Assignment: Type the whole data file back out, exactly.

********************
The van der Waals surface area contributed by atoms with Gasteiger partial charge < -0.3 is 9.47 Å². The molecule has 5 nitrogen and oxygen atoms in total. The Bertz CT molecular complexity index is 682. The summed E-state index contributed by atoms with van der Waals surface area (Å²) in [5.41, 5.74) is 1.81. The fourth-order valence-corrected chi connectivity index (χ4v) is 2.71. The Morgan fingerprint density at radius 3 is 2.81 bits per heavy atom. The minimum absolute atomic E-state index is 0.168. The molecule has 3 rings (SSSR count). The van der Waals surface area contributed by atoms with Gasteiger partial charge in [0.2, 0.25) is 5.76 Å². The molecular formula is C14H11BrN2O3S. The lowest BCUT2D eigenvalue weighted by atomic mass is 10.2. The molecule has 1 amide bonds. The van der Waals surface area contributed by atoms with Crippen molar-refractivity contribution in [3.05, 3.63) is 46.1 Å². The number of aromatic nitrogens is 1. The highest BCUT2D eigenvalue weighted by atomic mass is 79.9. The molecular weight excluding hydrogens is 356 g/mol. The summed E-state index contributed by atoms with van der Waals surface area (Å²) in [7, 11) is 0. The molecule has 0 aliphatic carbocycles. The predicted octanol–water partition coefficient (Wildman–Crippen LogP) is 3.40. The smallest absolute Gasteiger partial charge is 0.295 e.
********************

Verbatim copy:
The van der Waals surface area contributed by atoms with Gasteiger partial charge < -0.3 is 9.47 Å². The molecule has 5 nitrogen and oxygen atoms in total. The Bertz CT molecular complexity index is 682. The summed E-state index contributed by atoms with van der Waals surface area (Å²) in [5.41, 5.74) is 1.81. The fourth-order valence-corrected chi connectivity index (χ4v) is 2.71. The Morgan fingerprint density at radius 3 is 2.81 bits per heavy atom. The minimum absolute atomic E-state index is 0.168. The molecule has 3 rings (SSSR count). The van der Waals surface area contributed by atoms with Gasteiger partial charge in [0.2, 0.25) is 5.76 Å². The molecular formula is C14H11BrN2O3S. The lowest BCUT2D eigenvalue weighted by atomic mass is 10.2. The molecule has 1 amide bonds. The van der Waals surface area contributed by atoms with Crippen molar-refractivity contribution in [3.05, 3.63) is 46.1 Å². The number of aromatic nitrogens is 1. The highest BCUT2D eigenvalue weighted by atomic mass is 79.9. The molecular weight excluding hydrogens is 356 g/mol. The summed E-state index contributed by atoms with van der Waals surface area (Å²) in [7, 11) is 0. The molecule has 0 aliphatic carbocycles. The predicted octanol–water partition coefficient (Wildman–Crippen LogP) is 3.40. The smallest absolute Gasteiger partial charge is 0.295 e.